Decatur, Illinois, U.S.A.
9 April 1892
A Verdict of Wilful Murder
A Verdict of Wilful Murder by the Coroner's Jury
DINHAM VILLA, RAINHILL, TO BE RAZED
Facts Coming to Light which render it Exceedingly Probable that Deeming is the Veritable Jack the Ripper
A Verdict of Wilful Murder
Melbourne, April 7,
The coroner's jury delivered a verdict of wilful murder against Frederick B. Deeming, in the case of the wife, formerly Miss Mather, whom he married at Rainhill, England, and whom he murdered and buried at Windsor, a suburb of Melbourne, on or about last Christmas day.
Deeming received the verdict with a defiant air. It yet remains for him to be examined before a magistrate and committed for trial. He will then be indicted for the crime, after which trial, conviction and execution are expected to follow speedily.
The police of Sydney have been endeavoring to ascertain what became of a former wife of Deeming, whom he lived with in that city. It was supposed that he murdered her as he had his other wives. The woman, however, proves to be alive. Deeming deserted her, and she, it appears, was not sorry to let him go. He did not buy any cement, when he lived with her, or show unusual interest in repairing the fireplace.
London, April 7.
Dinham Villa, the building in which Deeming, alias Williams, perpetrated the murder of his wife and four children, is to be demolished. Mrs. Hayes, the owner, says: "I could not expect people to again occupy the building. I will, however, build another house near or on the site. The loss to me personally will be very great, but I have decided to bear the first cost rather than the last."
It is not expected, however, that the demolition will take place until after Deeming is disposed of.
London, April 7.
A dressmaker of London has identified the portrait of Deeming as that of a man who, in the autumn of 1888, was paying attention to her with a view to matrimony. He showed great excitement over the Ripper murders, of which several were perpetrated that year, and left her company a few hours before the murder of Mrs. Chapman, whose body was found in Hanbury street, Whitechapel, on the morning of September 8, 1888, she having been murdered the previous night. Other Ripper murders occurred about that time in rapid succession, the list of those mysterious crimes having begun in Christmas week of the previous year, 1887, with the killing of an unknown woman near Osborne and Wentworth streets, Whitechapel. If the dressmaker is as correct as she is positive in her recollections, Deeming was in London during the autumn of 1878 (sic) when several of the murders occurred. On August 7 in that year Martha Turner was found dead with thirty nine stab wounds, on a landing in the model dwellings known as George Yard buildings, Commercial street, Spitalfields. On August 31, another woman, belonging also to the unfortunate class, was murdered and mutilated in Buck's row, Whitechapel. Then, on September 7, came the murder with which the dressmaker connects Deeming. Mrs. Chapman was the fourth victim, and her body was found in the morning of September 8. Her throat had been cut from ear to ear and the body cut open as if by a dissector. The body lay on the ground and a portion of the remains had been tied around the neck. Like the other women killed, she was a dissolute character, and lived in a wretched and densely populated part of the city. There never was any doubt that her murder was committed by the same man who had perpetrated the other three, the victims all having been murdered by a knife, in an identical manner. The police, it is well known, were signally unsuccessful in their efforts to detect the criminal.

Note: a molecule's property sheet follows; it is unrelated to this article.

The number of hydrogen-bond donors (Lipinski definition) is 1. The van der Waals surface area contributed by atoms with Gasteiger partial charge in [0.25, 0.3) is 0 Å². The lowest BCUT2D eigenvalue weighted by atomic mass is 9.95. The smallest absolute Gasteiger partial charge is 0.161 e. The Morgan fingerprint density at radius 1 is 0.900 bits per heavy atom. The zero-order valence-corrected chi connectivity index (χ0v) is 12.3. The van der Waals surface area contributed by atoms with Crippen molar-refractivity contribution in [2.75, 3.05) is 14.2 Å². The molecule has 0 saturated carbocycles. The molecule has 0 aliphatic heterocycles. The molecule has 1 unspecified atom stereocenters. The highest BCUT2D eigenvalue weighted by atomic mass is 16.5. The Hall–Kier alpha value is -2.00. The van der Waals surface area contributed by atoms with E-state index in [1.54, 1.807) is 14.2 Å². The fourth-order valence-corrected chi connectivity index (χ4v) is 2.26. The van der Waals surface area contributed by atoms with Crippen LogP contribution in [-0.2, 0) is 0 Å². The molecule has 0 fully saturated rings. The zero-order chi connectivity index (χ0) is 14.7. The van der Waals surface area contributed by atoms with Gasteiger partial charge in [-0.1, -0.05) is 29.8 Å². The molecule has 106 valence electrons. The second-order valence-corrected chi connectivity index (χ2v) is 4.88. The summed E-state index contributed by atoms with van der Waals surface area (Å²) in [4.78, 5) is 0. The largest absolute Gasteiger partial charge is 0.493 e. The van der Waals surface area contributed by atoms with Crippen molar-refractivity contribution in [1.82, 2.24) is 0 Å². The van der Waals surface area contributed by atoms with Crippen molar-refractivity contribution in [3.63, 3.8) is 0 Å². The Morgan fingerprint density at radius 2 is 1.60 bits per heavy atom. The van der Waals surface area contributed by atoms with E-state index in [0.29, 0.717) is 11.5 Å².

The dressmaker says that the time Deeming left her company on the evening of September 7 was about an hour before the time at which medical testimony at the inquest indicated that the Chapman woman was probably murdered. A few days after the crime the man she believes was Deeming disappeared, and she never saw him again. The chronology of Deeming's record, so far as ascertained, agrees with the dressmaker's story. It is as follows:-
Frederick Bailey Deeming marries Miss Mary James, leaves England for Cape Town - 1880.
Deeming joined by his wife (now identified as Mary James) in Sydney - 1882.
Deeming receives six weeks imprisonment for theft - 1882.
Absconds from Sydney on charge of fraudulent insolvency - 1886.
Returns to England August 11, and to Birkenhead, leaving that place and his wife after the birth of his fourth child, about four months afterward - 1889.
Deeming returned from South Africa in the spring of 1890. He had a formidable assortment of knives. Samuel Mercier, of Rainhill, who was well acquainted with Deeming, says: "Deeming represented himself to me to be a military man, and said he had fourteen scars on him." He went on to talk very glibly as to the engagements of hand to hand encounters which he had gone through as inspector in the army. He would not call himself a soldier altogether, although he had said that he "had been under fire." Deeming showed me various weapons, including swords, knives, spears and an assegai which he said he had from Zululand. He particularly dwelt on a very handsome sword which was adorned with silver and a band of gold, and which he said he had fought two hours for. He next showed me a beautiful knife with a sheath made of woven silver wire, and said it belonged to Cetewayo."
The opinion that Deeming committed several of the Ripper murders is strengthened in public opinion by the dressmaker's statement.